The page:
I just had a session last night, when I was trying to execute Dragon's Breath with my owl familiar for the extra damage of course. DM didn't allow me to fly from one side of the room to the other and start my 15' cone on the tile of my choosing.

They said the reason was that it was too intricate of a maneuver and that the owl couldn't fulfill that type of action. The issue is where and how the owl will execute. They are stating that it only obeys commands and that it executes on its own accord basically. I was trying to start the cone on a tile with an enemy and the backspray not hitting my companions and the DM wouldn't allow it.

Nothing written stated any drawback on this ability. Owl also has Flyby, which should tell you that it is capable of accurate maneuvers. Is my DM correct or can my familiar do this?

This question is not if the owl can perform the cone, that has been granted. But what remains is the intelligence needed to perform "more intricate maneuvers when executing the cone". Dragon's Breath should have something there if intelligence score was an issue, if a creature can be gifted the spell it should be able to perform the execution in any way the caster should see fit. IMO. Again all that was commanded of the Owl was to strafe from one side of the room to the other then deliver the cone on the tile of my choosing. How else should the placement of the cone work?

  • 2
    \$\begingroup\$ Possible duplicate of Can a familiar from the Find Familiar spell use Dragon's Breath? \$\endgroup\$
    – V2Blast
    Commented May 8, 2018 at 20:57
  • 1
    \$\begingroup\$ Reading some comments in this thread the issue seems to be about the Owl judging position and distance well enough to perfectly line up the cone, rather than actually being able to use the spell. This makes sense and I have seen some DM's have similar wishes with the use of a fireball to stop exactly in front of the players (As an example). Not having accuracy with spells GREATLY reduces the effectiveness of AoE. \$\endgroup\$
    – SeriousBri
    Commented May 9, 2018 at 11:08
  • \$\begingroup\$ This is how your GM ruled, so probably how they want the game to be played. Maybe you should ask them why. If there is no particular reason then you can hit them with the rules as RAW, but are they the RAI? \$\endgroup\$ Commented May 9, 2018 at 12:25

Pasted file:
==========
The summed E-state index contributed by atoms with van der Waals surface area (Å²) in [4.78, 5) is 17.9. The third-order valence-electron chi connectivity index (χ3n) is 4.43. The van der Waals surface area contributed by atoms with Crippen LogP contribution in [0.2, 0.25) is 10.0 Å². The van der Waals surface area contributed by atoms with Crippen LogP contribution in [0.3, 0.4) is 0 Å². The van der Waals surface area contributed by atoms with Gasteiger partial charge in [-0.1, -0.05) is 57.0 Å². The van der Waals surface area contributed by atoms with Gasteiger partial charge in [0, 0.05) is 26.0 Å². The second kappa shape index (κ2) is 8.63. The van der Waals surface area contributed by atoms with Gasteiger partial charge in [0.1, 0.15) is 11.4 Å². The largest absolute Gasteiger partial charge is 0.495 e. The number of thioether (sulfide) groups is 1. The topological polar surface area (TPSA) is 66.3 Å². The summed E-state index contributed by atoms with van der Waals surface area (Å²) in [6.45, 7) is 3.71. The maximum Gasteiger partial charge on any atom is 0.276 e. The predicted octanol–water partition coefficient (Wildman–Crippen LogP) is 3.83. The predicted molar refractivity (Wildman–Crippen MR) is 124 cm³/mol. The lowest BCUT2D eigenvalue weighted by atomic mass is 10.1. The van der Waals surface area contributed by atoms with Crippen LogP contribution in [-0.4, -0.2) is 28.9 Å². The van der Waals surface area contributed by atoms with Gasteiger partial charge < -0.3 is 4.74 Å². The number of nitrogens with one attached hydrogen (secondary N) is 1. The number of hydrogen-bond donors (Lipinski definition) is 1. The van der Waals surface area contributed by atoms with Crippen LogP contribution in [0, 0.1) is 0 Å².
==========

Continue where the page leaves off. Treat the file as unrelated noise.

• \$\begingroup\$ @Tyler Sigi -- Thanks for the input, I like the DM (just to be clear) and he has opened the conversation again and is doing some research on the subject. This is all I can really ask. \$\endgroup\$ Commented May 9, 2018 at 12:28
  • 1
    \$\begingroup\$ @Savage Henry, that is a good outlook. \$\endgroup\$ Commented May 9, 2018 at 12:33

5 Answers 5


It should be able to

Until the spell ends, the creature can use an action to exhale energy of the chosen type in a 15 foot cone. (XGE 54)

This is using an action, not making an attack, which is relevant because:

Your familiar acts independently of you, but it always obeys your commands. In combat, it rolls its own initiative and acts on its own turn. A familiar can't attack, but it can take other actions as normal.

Your familiar is not allowed to attack, but it can use the action gifted to it by Dragon's Breath.

This leaves only the argument "Your owl can't make these kinds of maneuvers", which seems a bit flimsy at best, if you can command it to go somewhere to let you perform a touch spell from a distance, I can imagine it is also smart enough to use the breath part of the spell.

Of course, it is perfectly possible for your DM to decide that the owl can't do this, but it does not really seem to be supported by RAW.


Your familiar should be able to obey your command...

...you just have to be clear in how you phrase it.

While a familiar has a mind of its own, it does obey any and all commands. If your DM wants to put a limit to the complexity of what you can demand of it I'd suggest having him agree to you, quite literally, telling him the commands you give your familiar to see how it will play out one by one. Working off of that your orders for this scenario would simply be "Fly over there, turn that way and unleash the spell I put in you; then fly away if you still have some movement."

Here are two possible interpretations of what your DM may have tried to convey, although it's honestly just educated guessing since not much is known about them or the full scenario as it unfolded.